The idea of the old-fashioned major keeping major artistes on board even when they didn’t make any money was always overstated; in the end, its difficult to separate out them from those to whom the labels just paid too much for, given their sales records.

But in the world we live in today cozy homes for the likes of Sonic Youth will be very rare; all it really has, in the end, is that cool factor, which will decline with each Starbucks deal. Gordon’s snipe at Radiohead, which after all is just doing its best to make its own place in that new world, is perhaps a sign of the pressure getting to them.

Jun 05, 2009
Posted by: Hitsville

Sellout Watch: Jimmie Fallon

Jimmie Fallon is comedically spineless, and has the moral ethos of a timid paramecium. So the news that he’ll be shilling on his new show for Bing, Microsoft’s umpteenth attempt to get into the search game, won’t besmirch his persona.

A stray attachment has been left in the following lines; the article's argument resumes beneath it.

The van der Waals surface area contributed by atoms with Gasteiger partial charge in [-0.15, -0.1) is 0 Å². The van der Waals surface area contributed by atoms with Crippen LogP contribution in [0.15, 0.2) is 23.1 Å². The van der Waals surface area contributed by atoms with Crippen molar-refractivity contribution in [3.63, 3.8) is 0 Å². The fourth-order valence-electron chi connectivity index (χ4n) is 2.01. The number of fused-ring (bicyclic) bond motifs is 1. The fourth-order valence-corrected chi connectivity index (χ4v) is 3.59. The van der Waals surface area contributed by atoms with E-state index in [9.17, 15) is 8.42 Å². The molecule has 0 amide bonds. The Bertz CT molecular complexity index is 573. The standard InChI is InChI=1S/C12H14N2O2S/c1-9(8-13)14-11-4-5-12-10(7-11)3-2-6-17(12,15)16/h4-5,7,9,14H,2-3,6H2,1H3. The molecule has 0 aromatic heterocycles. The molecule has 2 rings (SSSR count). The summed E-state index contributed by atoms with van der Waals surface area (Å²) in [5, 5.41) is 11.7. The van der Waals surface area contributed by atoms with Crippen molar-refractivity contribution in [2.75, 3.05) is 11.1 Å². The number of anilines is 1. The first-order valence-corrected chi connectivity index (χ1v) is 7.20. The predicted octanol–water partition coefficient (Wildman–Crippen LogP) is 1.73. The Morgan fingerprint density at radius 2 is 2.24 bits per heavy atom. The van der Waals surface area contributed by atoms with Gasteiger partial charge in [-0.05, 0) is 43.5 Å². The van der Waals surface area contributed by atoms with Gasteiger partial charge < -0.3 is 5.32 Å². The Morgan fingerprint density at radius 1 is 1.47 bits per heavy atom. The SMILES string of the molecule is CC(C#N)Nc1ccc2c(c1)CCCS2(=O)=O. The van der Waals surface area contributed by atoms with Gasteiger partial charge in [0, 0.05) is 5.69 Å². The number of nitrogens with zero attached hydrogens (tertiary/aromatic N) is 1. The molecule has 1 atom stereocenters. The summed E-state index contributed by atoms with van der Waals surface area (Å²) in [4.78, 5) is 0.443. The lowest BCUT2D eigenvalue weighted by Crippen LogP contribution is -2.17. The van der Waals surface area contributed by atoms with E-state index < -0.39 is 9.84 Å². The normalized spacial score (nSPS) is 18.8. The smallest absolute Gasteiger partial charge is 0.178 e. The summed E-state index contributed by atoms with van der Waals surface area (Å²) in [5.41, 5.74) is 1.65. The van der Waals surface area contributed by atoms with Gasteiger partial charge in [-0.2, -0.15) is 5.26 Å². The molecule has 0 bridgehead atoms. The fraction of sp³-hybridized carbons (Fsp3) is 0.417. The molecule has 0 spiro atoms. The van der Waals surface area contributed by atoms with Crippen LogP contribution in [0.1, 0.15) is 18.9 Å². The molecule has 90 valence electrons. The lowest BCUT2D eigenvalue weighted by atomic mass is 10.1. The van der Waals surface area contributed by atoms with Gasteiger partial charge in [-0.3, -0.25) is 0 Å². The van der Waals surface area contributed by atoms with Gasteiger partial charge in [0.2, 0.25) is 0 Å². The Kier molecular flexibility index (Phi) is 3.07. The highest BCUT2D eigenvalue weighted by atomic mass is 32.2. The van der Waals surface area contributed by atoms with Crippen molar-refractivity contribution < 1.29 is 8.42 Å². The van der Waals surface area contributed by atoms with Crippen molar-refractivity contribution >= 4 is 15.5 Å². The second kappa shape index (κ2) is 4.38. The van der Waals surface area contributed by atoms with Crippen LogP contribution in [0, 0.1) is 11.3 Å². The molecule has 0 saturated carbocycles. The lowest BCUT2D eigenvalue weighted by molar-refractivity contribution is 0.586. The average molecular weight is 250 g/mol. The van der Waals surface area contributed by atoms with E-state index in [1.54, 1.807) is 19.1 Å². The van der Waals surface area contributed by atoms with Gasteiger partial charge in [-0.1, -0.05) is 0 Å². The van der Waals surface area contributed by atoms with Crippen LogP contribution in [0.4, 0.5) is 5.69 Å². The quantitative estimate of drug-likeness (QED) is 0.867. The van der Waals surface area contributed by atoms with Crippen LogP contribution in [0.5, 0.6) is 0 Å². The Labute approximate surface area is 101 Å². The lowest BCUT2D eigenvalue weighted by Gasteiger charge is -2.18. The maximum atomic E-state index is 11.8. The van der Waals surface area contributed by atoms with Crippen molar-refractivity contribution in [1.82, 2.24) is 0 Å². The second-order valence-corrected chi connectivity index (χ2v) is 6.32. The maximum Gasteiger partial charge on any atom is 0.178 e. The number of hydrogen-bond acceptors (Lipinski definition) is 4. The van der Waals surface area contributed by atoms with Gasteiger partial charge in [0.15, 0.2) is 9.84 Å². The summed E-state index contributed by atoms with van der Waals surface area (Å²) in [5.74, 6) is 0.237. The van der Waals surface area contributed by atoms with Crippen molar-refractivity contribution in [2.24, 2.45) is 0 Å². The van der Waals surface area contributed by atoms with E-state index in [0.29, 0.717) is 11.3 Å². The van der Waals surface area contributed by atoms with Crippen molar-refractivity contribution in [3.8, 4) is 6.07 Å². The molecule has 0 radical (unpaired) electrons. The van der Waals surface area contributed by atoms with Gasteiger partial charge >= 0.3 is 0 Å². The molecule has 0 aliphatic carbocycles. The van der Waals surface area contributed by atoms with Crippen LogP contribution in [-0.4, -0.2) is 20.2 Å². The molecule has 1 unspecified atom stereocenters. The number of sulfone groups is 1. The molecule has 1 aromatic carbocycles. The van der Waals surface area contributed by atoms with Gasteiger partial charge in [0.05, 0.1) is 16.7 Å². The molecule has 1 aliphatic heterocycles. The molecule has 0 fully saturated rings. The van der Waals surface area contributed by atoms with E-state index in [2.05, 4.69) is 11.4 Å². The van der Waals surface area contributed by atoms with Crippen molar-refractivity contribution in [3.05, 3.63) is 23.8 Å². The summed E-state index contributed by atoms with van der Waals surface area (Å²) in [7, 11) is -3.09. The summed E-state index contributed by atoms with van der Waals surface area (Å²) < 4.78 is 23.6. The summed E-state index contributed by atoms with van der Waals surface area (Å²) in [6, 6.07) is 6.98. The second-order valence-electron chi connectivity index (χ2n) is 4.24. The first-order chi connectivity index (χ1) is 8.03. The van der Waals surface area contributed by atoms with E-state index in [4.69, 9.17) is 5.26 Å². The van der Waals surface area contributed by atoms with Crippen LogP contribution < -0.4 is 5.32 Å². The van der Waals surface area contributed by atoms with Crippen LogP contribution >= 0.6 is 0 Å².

From the NYT:

[T]he segments on “Late Show” will present Mr. Fallon as a quiz master, asking contestants to use bing.com to search for answers to questions in categories like travel, health and shopping.

“ ‘Bing’ sounds like a Jimmy Fallon word,” Mr. Silverman said, laughing. “The alignment is great.”

In this way, Bing is the new Garden Weasel.

What will be interesting to watch from here on in is how NBC (and Fallon’s creator and puppetmaster, Lorne Michaels) will handle a name host whom they have essentially formed out of clay, and who will obviously do whatever he is told.

These days, 10 or 20 years in the life of a modern media franchise is unimaginable. But in theory, when Conan O’Brien* finishes his time on the Tonight Show there will be an even more pliable shell waiting in the wings—one who makes the pliable Jay Leno** seem difficult.

Since Bing is owned by Microsoft, Fallon probably won’t suffer the same fate as Whoopi Goldberg, a star with similarly high standards in her commercial affiliations, who jumped into bed a while back with another one of those newfangled internets companies and brought home a little problem. (If you’ll recall, she was suddenly the ubitquitous spokesperson for a misbegotten outfit called Flooz.com, which ended up screwing a lot of its customers out of their money when it shut down abruptly.)

As for Bing—Microsoft’s last search gambit, you will recall, involved paying people to use it. (This was the euphoniously named, oddly unsuccessful “Live Search Cashback.”)